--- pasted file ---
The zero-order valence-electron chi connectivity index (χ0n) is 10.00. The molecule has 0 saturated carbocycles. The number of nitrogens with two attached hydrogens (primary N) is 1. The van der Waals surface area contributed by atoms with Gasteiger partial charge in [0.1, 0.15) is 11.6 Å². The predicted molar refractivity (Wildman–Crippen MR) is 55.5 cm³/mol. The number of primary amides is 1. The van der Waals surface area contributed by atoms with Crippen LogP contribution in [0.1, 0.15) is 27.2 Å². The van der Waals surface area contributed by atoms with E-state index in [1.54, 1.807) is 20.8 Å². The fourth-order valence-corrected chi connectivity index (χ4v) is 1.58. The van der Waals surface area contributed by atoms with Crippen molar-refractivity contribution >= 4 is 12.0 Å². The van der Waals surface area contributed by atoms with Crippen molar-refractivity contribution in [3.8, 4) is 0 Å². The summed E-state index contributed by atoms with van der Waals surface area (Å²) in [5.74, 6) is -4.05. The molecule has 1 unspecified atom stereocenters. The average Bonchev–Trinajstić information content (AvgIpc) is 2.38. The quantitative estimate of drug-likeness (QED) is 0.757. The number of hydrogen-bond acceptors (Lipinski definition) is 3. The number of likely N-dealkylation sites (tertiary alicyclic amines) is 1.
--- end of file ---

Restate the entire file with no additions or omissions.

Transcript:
The zero-order valence-electron chi connectivity index (χ0n) is 10.00. The molecule has 0 saturated carbocycles. The number of nitrogens with two attached hydrogens (primary N) is 1. The van der Waals surface area contributed by atoms with Gasteiger partial charge in [0.1, 0.15) is 11.6 Å². The predicted molar refractivity (Wildman–Crippen MR) is 55.5 cm³/mol. The number of primary amides is 1. The van der Waals surface area contributed by atoms with Crippen LogP contribution in [0.1, 0.15) is 27.2 Å². The van der Waals surface area contributed by atoms with E-state index in [1.54, 1.807) is 20.8 Å². The fourth-order valence-corrected chi connectivity index (χ4v) is 1.58. The van der Waals surface area contributed by atoms with Crippen molar-refractivity contribution >= 4 is 12.0 Å². The van der Waals surface area contributed by atoms with Crippen molar-refractivity contribution in [3.8, 4) is 0 Å². The summed E-state index contributed by atoms with van der Waals surface area (Å²) in [5.74, 6) is -4.05. The molecule has 1 unspecified atom stereocenters. The average Bonchev–Trinajstić information content (AvgIpc) is 2.38. The quantitative estimate of drug-likeness (QED) is 0.757. The number of hydrogen-bond acceptors (Lipinski definition) is 3. The number of likely N-dealkylation sites (tertiary alicyclic amines) is 1.